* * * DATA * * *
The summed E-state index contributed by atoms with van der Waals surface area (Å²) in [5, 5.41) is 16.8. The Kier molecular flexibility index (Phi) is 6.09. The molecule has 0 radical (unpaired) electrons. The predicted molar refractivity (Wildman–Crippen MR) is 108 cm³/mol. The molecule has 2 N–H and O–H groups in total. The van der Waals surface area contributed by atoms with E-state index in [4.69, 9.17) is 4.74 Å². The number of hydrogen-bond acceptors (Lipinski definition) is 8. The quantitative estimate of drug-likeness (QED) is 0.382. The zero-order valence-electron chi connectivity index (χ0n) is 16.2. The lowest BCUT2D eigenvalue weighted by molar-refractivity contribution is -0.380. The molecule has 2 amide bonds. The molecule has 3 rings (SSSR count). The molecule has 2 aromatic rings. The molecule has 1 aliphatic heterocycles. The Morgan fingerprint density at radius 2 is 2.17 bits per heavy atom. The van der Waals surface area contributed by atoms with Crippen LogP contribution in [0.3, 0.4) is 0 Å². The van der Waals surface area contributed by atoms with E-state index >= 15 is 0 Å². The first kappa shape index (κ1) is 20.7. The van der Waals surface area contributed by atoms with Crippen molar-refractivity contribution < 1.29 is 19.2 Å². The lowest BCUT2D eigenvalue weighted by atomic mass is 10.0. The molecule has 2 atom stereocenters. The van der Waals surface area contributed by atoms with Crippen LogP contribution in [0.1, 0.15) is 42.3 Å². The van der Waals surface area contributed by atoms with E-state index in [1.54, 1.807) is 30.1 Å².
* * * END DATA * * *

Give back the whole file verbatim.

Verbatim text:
The summed E-state index contributed by atoms with van der Waals surface area (Å²) in [5, 5.41) is 16.8. The Kier molecular flexibility index (Phi) is 6.09. The molecule has 0 radical (unpaired) electrons. The predicted molar refractivity (Wildman–Crippen MR) is 108 cm³/mol. The molecule has 2 N–H and O–H groups in total. The van der Waals surface area contributed by atoms with E-state index in [4.69, 9.17) is 4.74 Å². The number of hydrogen-bond acceptors (Lipinski definition) is 8. The quantitative estimate of drug-likeness (QED) is 0.382. The zero-order valence-electron chi connectivity index (χ0n) is 16.2. The lowest BCUT2D eigenvalue weighted by molar-refractivity contribution is -0.380. The molecule has 2 amide bonds. The molecule has 3 rings (SSSR count). The molecule has 2 aromatic rings. The molecule has 1 aliphatic heterocycles. The Morgan fingerprint density at radius 2 is 2.17 bits per heavy atom. The van der Waals surface area contributed by atoms with Crippen LogP contribution in [0.3, 0.4) is 0 Å². The van der Waals surface area contributed by atoms with E-state index >= 15 is 0 Å². The first kappa shape index (κ1) is 20.7. The van der Waals surface area contributed by atoms with Crippen molar-refractivity contribution < 1.29 is 19.2 Å². The lowest BCUT2D eigenvalue weighted by atomic mass is 10.0. The molecule has 2 atom stereocenters. The van der Waals surface area contributed by atoms with Crippen LogP contribution in [0.1, 0.15) is 42.3 Å². The van der Waals surface area contributed by atoms with E-state index in [1.54, 1.807) is 30.1 Å².